We can learn a lot from bid protests. Today, we review a protest from American Systems Corporation that demonstrates why you need to stick to the evaluation criteria when responding to an RFP.
Details of the Bid Protest
Contract/Task Order: Naval Sea Systems Command Seaport-e Contract (Seaport-e), TORFP N00024-16-R-3130, Zone 6, Readiness Assistance Team Support Services for Commander Naval Surface Force, U.S. Pacific Fleet (CNSP).
Protesting Entity: American Systems Corporation (ASC)
Background: The TORFP was issued in June 2016 and included a requirement for naval engineering and combat systems experience through subject matter experts (each with over 20 years of naval experience) to conduct sailor centric deck-plate training, material review, program auditing, and naval readiness support to enhance overall proficiency and material readiness. The agency received three proposals, including those from ASC (the incumbent) and CDI Marine. On September 30, 2016, the agency issued a task order to CDI Marine.
Subject of the Protest: ASC had a higher overall technical rating and was rated equally or higher in each category than CDI Marine. However, the solicitation also included a clause, NAVSUP 5252.237-9400, Substitution or Addition of Personnel (Jan 1992), under which “[t]he [c]ontractor agrees to assign to the contract those persons whose resumes…were submitted as required by [s]ection L to fill the requirements of the contract” and agrees that “during the entire contract performance period no personnel substitutions will be permitted unless such substitutions are necessitated by an individual’s sudden illness, death or termination of employment.”
Despite this clause, ASC indicated that it planned to “green out” (replace, usually with more junior, less expensive personnel) approximately 40% of the proposed key personnel – including the program manager – beginning with Option Year 2. The benefit that ASC touted of this practice to the Navy was that “…the ‘influx’ of new individuals…allows for the highest levels of currency with Naval Systems, since replacement personnel will meet the requirements describe in the [solicitation] as well as be more recent active duty personnel. This aligns with what we have experienced on the existing contract with personnel turn-over.”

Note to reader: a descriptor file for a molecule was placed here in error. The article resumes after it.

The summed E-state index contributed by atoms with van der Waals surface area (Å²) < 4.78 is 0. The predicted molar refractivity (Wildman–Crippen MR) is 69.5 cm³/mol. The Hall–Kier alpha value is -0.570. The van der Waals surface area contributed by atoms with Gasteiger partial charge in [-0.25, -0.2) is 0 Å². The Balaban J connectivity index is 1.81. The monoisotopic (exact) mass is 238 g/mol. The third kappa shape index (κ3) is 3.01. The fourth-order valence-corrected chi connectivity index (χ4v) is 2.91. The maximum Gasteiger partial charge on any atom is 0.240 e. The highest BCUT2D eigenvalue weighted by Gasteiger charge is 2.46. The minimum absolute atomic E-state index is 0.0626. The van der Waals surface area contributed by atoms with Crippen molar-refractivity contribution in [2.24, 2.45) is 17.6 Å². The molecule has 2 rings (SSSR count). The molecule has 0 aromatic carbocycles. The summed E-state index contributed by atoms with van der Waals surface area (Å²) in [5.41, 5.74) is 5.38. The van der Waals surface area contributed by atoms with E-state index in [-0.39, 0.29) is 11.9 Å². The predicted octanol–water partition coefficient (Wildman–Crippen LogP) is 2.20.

However, the CO viewed that ASC’s “express intent to substitute key personnel,” was directly in conflict with NAVSUP clause 5252.237-9400, Substitution or Addition of Personnel (Jan. 1992). The CO further found that even if the substitution of personnel clause was not in the solicitation, ASC’s proposed approach nonetheless would increase the risk of unsuccessful performance because the replacement personnel were represented by unnamed labor categories with no knowledge, experience, or minimum qualifications specified.
Although ASC’s technical proposal was superior in the less important sample task and past performance factors, this was more than offset by the uncertainty and technical risk created by ASC’s proposed plan to substitute personnel of unknown ability during the performance of the task order.
Stick to the Evaluation Criteria
ASC, as the incumbent, wrote a more highly technically scored proposal than its two competitors, but lost due to a self-inflicted wound by raising the whole issue of greening of the key personnel across the task order when the TORFP had explicit prohibitions on doing so.
In this case, ASC knew that, despite what the solicitation said, key personnel were routinely replaced with the right coordination and approvals on the current contract. However, it failed to grasp that this would be viewed as a risk and weakness given the objective evaluation criteria and explicit replacement of personnel clause. Making matters worse was the fact that key personnel and resumes was the most important technical criteria, so that was the last place they could afford to have a weakness or be deemed non-compliant.
In this instance, all ASC had to do was to be silent on the issue of replacing key personnel. There was no evaluation criteria or other requirement in the solicitation to address that issue – and thus no benefit to be gained by adding it into the proposal. Had they not brought up the issue, they may have won the award, despite being evaluated as more than 10% higher than the next highest rated competitor.
Speaking of the pricing difference, ASC noted in their proposal that their “greening” practice was reflected in their pricing. However, ASC was still more expensive than CDI Marine, and appears to have not adjusted their prices downward enough to reflect the savings created by the key personnel greening practice. In other words, had ASC developed a price more in line with CDI Marine’s and consistent with their stated key personnel management approach, they may still have been awarded the contract since the award was a best value trade-off.